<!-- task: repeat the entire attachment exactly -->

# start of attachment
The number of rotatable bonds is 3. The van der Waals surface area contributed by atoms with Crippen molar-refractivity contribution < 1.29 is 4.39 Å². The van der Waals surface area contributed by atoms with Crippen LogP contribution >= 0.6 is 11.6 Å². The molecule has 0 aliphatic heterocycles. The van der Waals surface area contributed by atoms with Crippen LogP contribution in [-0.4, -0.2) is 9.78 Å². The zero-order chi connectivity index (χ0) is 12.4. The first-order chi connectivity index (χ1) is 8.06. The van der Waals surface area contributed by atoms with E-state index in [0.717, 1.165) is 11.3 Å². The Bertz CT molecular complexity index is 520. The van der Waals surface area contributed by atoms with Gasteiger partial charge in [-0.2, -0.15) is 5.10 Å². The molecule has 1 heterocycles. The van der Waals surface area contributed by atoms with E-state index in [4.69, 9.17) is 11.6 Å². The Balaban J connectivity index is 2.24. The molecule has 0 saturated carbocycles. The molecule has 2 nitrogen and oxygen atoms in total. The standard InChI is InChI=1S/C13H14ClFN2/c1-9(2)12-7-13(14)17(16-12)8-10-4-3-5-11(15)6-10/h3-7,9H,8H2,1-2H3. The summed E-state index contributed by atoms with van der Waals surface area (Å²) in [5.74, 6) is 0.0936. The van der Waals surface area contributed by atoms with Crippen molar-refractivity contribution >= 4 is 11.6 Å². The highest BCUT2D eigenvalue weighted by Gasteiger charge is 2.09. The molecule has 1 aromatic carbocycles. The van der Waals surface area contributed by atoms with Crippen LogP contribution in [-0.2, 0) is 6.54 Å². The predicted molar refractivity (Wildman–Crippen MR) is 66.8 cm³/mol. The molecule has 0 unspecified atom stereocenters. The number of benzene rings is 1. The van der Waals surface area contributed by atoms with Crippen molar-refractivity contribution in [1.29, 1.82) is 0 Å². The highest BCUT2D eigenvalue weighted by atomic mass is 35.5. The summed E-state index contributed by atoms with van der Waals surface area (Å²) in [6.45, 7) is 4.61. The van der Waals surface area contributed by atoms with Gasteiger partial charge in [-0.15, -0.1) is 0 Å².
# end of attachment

The number of rotatable bonds is 3. The van der Waals surface area contributed by atoms with Crippen molar-refractivity contribution < 1.29 is 4.39 Å². The van der Waals surface area contributed by atoms with Crippen LogP contribution >= 0.6 is 11.6 Å². The molecule has 0 aliphatic heterocycles. The van der Waals surface area contributed by atoms with Crippen LogP contribution in [-0.4, -0.2) is 9.78 Å². The zero-order chi connectivity index (χ0) is 12.4. The first-order chi connectivity index (χ1) is 8.06. The van der Waals surface area contributed by atoms with E-state index in [0.717, 1.165) is 11.3 Å². The Bertz CT molecular complexity index is 520. The van der Waals surface area contributed by atoms with Gasteiger partial charge in [-0.2, -0.15) is 5.10 Å². The molecule has 1 heterocycles. The van der Waals surface area contributed by atoms with E-state index in [4.69, 9.17) is 11.6 Å². The Balaban J connectivity index is 2.24. The molecule has 0 saturated carbocycles. The molecule has 2 nitrogen and oxygen atoms in total. The standard InChI is InChI=1S/C13H14ClFN2/c1-9(2)12-7-13(14)17(16-12)8-10-4-3-5-11(15)6-10/h3-7,9H,8H2,1-2H3. The summed E-state index contributed by atoms with van der Waals surface area (Å²) in [5.74, 6) is 0.0936. The van der Waals surface area contributed by atoms with Crippen molar-refractivity contribution >= 4 is 11.6 Å². The highest BCUT2D eigenvalue weighted by Gasteiger charge is 2.09. The molecule has 1 aromatic carbocycles. The van der Waals surface area contributed by atoms with Crippen LogP contribution in [-0.2, 0) is 6.54 Å². The predicted molar refractivity (Wildman–Crippen MR) is 66.8 cm³/mol. The molecule has 0 unspecified atom stereocenters. The number of benzene rings is 1. The van der Waals surface area contributed by atoms with Crippen molar-refractivity contribution in [1.29, 1.82) is 0 Å². The highest BCUT2D eigenvalue weighted by atomic mass is 35.5. The summed E-state index contributed by atoms with van der Waals surface area (Å²) in [6.45, 7) is 4.61. The van der Waals surface area contributed by atoms with Gasteiger partial charge in [-0.15, -0.1) is 0 Å².